The Boston Fern is a popular option as it helps draw moisture out of the air. So not only does it add to your home’s aesthetic, it helps manage humidity while helping the environment by also drawing out carbon dioxide and replacing it with oxygen. If you like variety, here are some other plants that do a good job of dehumidifying while improving the quality of air in the home.
- Golden Pothos (Epipremnum aureum)
- English Ivy
- Aloe Vera
- Spider Plant
- Peace Lily
- Purple Waffle Flower
- Windmill Palm (Chrysalidocarpus lutescens)
- Boston Fern (Nephrolepis exaltata)
- Bamboo Palm (Chamaedorea seifrizii)
- Air Plant (Tillandsia)
Read: Signs Of High Humidity In Your Home
7. Make a Do-It-Yourself Dehumidifier
DIY dehumidifiers may be a great idea for targeting specific humid areas in the home. If you don’t have the budget for a whole-home dehumidifier, you can make affordable DIY dehumidifiers on your own at home using charcoal briquettes or calcium chloride.
Charcoal Briquettes Will Work for 3 Months
Have you ever seen a basket of charcoal briquettes in a restaurant restroom and thought they looked out of place? I don’t blame you, but they’re there for a good reason.
Charcoal turns out to be a good dehumidifier. It’s pretty absorbent and sucks the moisture out of the air. However, make sure that you replace them every 2 to 3 months.
Calcium Chloride Is Great for the Bathroom or the Basement
Calcium chloride is another great DIY dehumidifier that works in a reasonably large room. This makes it ideal for either the bathroom or the basement. Making your own budget dehumidifier using calcium chloride is relatively easy. Just follow these simple steps:
- Take an old sock and stuff it with calcium chloride.
- String the opening of the sock to seal it and hang it in an area that you want to be dehumidified.
- Place a bowl over your dangling dehumidifier to collect the moisture.
You may need to replace the content of your sock as the calcium chloride inside will become depleted as it absorbs moisture.
Keep in mind that DIY dehumidifiers are short-term solutions for when you’re experiencing more moisture than usual. In areas that are humid for most of the year, DIY humidifiers aren’t going to cut it for big rooms. They might be helpful in closet spaces, but they are no substitute for a store-bought dehumidifier when the goal is to make a room feel less humid.
8. Keep a Window Open
Keeping a window open helps with ventilation. Ventilation is crucial in preventing humid air from condensing by circulating the air in the room. It also helps to keep the room from feeling stuffy by bringing in fresher air.
However, let me add that you shouldn’t keep a window open with the air conditioner as doing so is energy-wasting and can lead to a hike in your electric bill.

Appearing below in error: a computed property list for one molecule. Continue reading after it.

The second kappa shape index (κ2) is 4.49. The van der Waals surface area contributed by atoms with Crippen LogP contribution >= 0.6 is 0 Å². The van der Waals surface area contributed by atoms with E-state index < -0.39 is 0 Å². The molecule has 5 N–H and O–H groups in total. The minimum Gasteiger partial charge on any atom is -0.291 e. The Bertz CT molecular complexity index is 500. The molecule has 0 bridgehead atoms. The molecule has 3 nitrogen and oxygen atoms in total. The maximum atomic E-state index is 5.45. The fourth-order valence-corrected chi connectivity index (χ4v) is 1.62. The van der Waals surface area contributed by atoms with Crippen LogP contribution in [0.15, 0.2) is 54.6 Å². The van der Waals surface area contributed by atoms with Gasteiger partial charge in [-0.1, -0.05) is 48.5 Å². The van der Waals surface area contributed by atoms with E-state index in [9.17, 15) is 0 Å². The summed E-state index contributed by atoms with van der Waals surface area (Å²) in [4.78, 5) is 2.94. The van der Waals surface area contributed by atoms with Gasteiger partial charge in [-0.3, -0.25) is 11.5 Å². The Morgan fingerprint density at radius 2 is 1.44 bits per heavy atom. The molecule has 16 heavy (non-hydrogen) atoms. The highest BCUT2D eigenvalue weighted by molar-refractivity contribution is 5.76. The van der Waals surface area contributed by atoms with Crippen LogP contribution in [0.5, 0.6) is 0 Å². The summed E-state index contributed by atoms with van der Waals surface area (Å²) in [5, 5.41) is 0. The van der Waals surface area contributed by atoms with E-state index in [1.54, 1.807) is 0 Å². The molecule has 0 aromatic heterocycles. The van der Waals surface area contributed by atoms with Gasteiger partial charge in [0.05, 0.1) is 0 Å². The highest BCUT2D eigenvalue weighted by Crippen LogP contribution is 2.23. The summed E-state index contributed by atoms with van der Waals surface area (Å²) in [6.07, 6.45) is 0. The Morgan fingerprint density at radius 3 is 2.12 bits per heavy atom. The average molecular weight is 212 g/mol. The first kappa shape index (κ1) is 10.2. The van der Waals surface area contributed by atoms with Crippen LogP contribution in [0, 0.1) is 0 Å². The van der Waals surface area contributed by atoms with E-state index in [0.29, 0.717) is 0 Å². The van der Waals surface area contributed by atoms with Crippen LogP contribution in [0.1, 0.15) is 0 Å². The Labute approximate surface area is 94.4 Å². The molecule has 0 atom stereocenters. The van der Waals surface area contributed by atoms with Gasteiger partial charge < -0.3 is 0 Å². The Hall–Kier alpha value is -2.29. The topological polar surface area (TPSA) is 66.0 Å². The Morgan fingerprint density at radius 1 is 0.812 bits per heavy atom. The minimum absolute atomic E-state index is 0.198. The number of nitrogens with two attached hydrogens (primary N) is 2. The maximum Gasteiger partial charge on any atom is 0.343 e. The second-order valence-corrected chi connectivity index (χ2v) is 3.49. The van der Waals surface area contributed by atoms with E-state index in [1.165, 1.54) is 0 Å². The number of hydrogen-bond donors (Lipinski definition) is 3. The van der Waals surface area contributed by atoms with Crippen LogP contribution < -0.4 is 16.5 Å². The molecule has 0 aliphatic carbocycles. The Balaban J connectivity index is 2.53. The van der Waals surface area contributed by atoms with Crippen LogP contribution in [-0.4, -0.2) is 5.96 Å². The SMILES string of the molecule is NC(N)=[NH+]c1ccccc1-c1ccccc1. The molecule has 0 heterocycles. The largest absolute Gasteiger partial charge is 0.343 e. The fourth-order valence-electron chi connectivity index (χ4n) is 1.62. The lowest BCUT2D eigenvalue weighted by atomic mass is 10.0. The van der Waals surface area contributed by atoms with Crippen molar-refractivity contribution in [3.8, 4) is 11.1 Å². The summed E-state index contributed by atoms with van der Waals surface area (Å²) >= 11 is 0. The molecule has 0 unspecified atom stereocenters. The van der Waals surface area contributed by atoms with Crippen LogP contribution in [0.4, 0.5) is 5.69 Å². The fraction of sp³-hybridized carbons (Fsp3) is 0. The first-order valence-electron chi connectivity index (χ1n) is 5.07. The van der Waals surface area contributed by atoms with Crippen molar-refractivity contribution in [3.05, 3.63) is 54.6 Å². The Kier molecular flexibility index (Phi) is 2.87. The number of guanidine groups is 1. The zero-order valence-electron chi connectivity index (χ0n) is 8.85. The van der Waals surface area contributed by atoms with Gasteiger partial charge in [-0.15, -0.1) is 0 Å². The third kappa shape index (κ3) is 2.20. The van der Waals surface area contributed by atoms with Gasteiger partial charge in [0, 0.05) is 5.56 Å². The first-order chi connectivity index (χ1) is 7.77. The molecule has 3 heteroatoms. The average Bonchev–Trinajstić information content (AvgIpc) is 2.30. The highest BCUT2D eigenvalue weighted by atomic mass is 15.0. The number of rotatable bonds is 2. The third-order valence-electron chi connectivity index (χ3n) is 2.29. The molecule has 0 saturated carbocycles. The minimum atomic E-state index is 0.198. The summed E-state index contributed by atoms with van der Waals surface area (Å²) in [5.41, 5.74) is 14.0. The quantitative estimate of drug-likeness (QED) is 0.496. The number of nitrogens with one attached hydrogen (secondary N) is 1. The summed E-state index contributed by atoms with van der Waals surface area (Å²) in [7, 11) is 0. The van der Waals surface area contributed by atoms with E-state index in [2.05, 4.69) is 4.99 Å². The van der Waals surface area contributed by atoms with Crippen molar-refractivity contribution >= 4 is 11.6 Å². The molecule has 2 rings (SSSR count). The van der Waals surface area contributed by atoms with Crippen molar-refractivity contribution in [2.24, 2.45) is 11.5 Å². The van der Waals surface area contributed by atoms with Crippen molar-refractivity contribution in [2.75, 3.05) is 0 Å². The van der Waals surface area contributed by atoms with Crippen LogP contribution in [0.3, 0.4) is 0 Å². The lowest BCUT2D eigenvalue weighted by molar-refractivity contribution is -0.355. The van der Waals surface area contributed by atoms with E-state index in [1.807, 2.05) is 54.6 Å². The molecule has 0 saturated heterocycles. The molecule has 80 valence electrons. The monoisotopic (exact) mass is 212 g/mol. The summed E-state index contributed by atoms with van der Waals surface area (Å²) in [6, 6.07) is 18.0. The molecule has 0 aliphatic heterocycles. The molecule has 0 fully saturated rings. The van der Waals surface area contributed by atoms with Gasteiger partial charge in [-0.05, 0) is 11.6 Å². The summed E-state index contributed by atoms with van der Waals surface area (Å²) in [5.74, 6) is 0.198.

9. Replace Your Carpet
Carpets contribute to the visual appeal of your living space. Unfortunately, they can trap moisture and add to your home’s humidity. If you’ve already tried other dehumidifying measures without any improvement, your carpet may be the culprit.
It’s probably a good idea to remove the carpet and replace it if you suspect this is the case.
Read: Does Outdoor Humidity Affect Indoor Humidity?
10. Perform Weatherstripping
Weatherstripping is commonly done in warmer climates and is considered a necessity there. You may consider doing weatherstripping to lower your home’s humidity. It entails creating an airtight seal around windows and doors to keep out excess humid air.
11. Consider Caulking
Caulking is similar to weatherstripping; however, caulking involves sealing around faucets, sinks, toilets, and tubs. It is also used around windows and seams. This helps seal off the moisture collected around these areas that are constantly in contact with water.
12. Invest in a Dehumidifier
Arguably the most surefire way to manage humidity in your home is to get a dehumidifier. It decreases humidity by removing the moisture in the air. If your home’s humidity is constantly around 60%, it’s time to consider investing in a dehumidifier.
You can get the heavy-duty whole home ones that will need professional installation. Or, you can get a portable one to dehumidify specific areas of the home.
Home is somewhere you want to feel relaxed and comfortable. High humidity in the house can cause discomfort to you, your family, and your pets. It can also cause damage to your home’s interior.
Managing humidity is essential to prevent damage and mitigate the risks mold and mildew pose to the health of your household.